Whatever the outcome of the health care saga, it seems safe to conclude that the public option is dead. It is worth analyzing its impending demise for what it teaches us about American attitudes towards government, and how political battles are won.
The key fact here is that the public option is not some long-standing, highly pedigreed idea engrained in the liberal psyche, in the way that school choice or private Social Security accounts have been for the intellectual right. In fact, the idea of a public option is very new. It was first raised in 2007 by Berkeley economist Jacob Hacker, and popularized as a device that would "someday magically turn into single payer."
Continues Mark Schmitt at TAPPED:
Following Edwards' lead, Barack Obama and Hillary Clinton picked up on the public option compromise. So what we have is Jacob Hacker's policy idea, but largely Hickey and Health Care for America Now's political strategy. It was a real high-wire act -- to convince the single-payer advocates, who were the only engaged health care constituency on the left, that they could live with the public option as a kind of stealth single-payer, thus transferring their energy and enthusiasm to this alternative. It had a very positive political effect: It got all the candidates except Kucinich onto basically the same health reform structure, unlike in 1992, when every Democrat had his or her own gimmick. And the public option/insurance exchange structure was ambitious.
The public option is an idea that was born, literally, in the last Presidential campaign. Even so, it was little discussed in 2008, when the main bone of contention was Hillary's individual mandate to purchase health insurance. A Google News search from the height of the Hillary-Obama primary battle shows two health care-related mentions of the "public option" in January 2008, zero in February, and two in March, one in April, and two in May and June.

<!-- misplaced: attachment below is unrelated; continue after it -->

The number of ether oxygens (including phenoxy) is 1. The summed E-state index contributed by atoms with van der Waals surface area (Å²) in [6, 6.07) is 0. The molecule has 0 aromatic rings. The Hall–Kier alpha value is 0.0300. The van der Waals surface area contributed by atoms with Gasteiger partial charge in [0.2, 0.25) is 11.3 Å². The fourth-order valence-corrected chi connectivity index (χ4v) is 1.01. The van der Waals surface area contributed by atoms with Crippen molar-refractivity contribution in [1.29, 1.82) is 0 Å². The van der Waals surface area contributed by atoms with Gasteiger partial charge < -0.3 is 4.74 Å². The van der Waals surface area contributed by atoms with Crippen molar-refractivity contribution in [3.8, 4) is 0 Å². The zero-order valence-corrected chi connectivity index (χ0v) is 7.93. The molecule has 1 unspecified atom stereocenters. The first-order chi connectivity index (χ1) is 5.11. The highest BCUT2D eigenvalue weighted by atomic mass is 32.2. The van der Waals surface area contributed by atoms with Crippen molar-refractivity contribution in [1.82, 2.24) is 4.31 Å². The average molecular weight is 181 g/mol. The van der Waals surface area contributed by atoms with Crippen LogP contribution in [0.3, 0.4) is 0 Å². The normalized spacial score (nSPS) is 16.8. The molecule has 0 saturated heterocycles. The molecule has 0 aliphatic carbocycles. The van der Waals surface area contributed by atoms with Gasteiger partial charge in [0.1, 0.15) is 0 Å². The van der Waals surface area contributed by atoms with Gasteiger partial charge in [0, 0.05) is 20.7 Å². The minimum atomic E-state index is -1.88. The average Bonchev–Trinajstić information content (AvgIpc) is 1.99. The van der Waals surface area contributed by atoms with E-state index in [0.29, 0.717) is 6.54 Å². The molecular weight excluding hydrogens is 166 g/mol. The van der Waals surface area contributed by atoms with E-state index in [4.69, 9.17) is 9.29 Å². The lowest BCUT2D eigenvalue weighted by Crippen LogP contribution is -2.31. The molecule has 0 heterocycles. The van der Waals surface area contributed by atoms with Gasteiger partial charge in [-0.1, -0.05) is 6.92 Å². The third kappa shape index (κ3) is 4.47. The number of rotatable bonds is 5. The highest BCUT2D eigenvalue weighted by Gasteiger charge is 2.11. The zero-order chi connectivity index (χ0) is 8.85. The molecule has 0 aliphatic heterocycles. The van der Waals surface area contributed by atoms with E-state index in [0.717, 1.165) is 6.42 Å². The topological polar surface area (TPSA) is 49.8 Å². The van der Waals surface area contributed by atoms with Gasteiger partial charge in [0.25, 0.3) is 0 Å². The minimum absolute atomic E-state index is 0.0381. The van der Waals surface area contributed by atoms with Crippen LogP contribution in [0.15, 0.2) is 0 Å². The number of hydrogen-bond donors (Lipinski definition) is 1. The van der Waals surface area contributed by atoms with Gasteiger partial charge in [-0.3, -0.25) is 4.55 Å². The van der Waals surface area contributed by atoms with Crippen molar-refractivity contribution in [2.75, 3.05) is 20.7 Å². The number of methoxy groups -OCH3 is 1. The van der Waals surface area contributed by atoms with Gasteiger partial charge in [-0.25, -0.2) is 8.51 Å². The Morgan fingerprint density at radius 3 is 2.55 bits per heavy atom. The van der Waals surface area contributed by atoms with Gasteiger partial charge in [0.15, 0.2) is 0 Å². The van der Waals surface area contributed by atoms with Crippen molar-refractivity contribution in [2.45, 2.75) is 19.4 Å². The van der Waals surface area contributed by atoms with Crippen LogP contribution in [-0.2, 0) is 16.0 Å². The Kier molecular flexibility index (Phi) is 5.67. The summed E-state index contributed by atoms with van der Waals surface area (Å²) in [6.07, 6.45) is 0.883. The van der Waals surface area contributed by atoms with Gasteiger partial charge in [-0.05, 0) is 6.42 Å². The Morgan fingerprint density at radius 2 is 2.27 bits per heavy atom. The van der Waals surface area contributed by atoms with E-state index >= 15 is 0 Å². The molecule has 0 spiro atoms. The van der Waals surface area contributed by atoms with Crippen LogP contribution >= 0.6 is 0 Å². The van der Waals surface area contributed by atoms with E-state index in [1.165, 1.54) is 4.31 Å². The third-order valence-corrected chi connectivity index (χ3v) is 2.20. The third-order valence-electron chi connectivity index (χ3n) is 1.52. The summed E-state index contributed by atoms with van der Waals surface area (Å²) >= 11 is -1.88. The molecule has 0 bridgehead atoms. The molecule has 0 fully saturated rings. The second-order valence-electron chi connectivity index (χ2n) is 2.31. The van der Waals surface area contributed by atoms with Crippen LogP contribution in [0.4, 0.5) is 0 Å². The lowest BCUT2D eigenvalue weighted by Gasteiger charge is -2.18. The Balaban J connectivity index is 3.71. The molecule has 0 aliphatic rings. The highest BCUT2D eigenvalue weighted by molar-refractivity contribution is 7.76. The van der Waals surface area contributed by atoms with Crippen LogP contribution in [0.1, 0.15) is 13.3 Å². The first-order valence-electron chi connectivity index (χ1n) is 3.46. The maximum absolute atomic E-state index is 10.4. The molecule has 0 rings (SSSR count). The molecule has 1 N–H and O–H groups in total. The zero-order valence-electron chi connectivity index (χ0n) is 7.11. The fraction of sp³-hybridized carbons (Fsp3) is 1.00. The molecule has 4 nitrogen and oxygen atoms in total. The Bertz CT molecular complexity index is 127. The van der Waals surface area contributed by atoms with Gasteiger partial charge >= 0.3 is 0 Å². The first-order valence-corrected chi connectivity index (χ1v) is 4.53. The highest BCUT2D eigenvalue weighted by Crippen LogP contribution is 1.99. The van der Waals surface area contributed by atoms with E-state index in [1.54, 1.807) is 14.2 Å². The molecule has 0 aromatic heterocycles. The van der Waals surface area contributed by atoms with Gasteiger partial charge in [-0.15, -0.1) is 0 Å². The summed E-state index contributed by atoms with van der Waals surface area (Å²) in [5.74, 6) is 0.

That the public option was new and unfamiliar made it easily characterized as a ploy to introduce single-payer in miniature, which it was self-transparently was in the eyes of its originators.
Indeed, reading through the founding documents of the public option is about as damning as if one got ahold of a secret dossier of Milton Friedman's proclaiming school vouchers a necessary "compromise" that would eventually usher in the death of public education in America.
So, the public option was not serioiusly discussed in 2008. It was never seen as central to Democratic demands for health care until mid-2009. Since the failure of Hillarycare, Democrats have continually stressed that they would get to universal coverage by regulating and by building on the existing system. Indeed, for all that Hillarycare was being pilloried as socialized medicine, not even it contained as overt a nod to single-payer as a government-run health care "option."
Exactly like the Social Security fight in 2005, liberals hoped that by injecting more government into the health care system they could change the political culture, just as conservatives hoped private accounts would awaken more of us to the rich abundance of the free market.
However, as the economic crisis showed, the political system is only designed to tolerate sudden changes to America's economic model in a crisis atmosphere. We've seen more than a good bit of economic nationalization in recent years/months, but only as a response to a perceived crisis. Could health care in America be nationalized? Sure -- if the pandemic flu struck the United States and was well on its way to killing millions of Americans and private institutions were judged inadequate -- and even then, political leaders would caution that it was a temporary measure. Welcome to the "bailout" school of health care reform.
The problem for Obama is that after months of "crisis" after "crisis", the welcome mat has worn thin. Not unexpectedly, "emergency" moves toward socialism in the auto and financial sectors have sidelined elective moves towards the same in health care.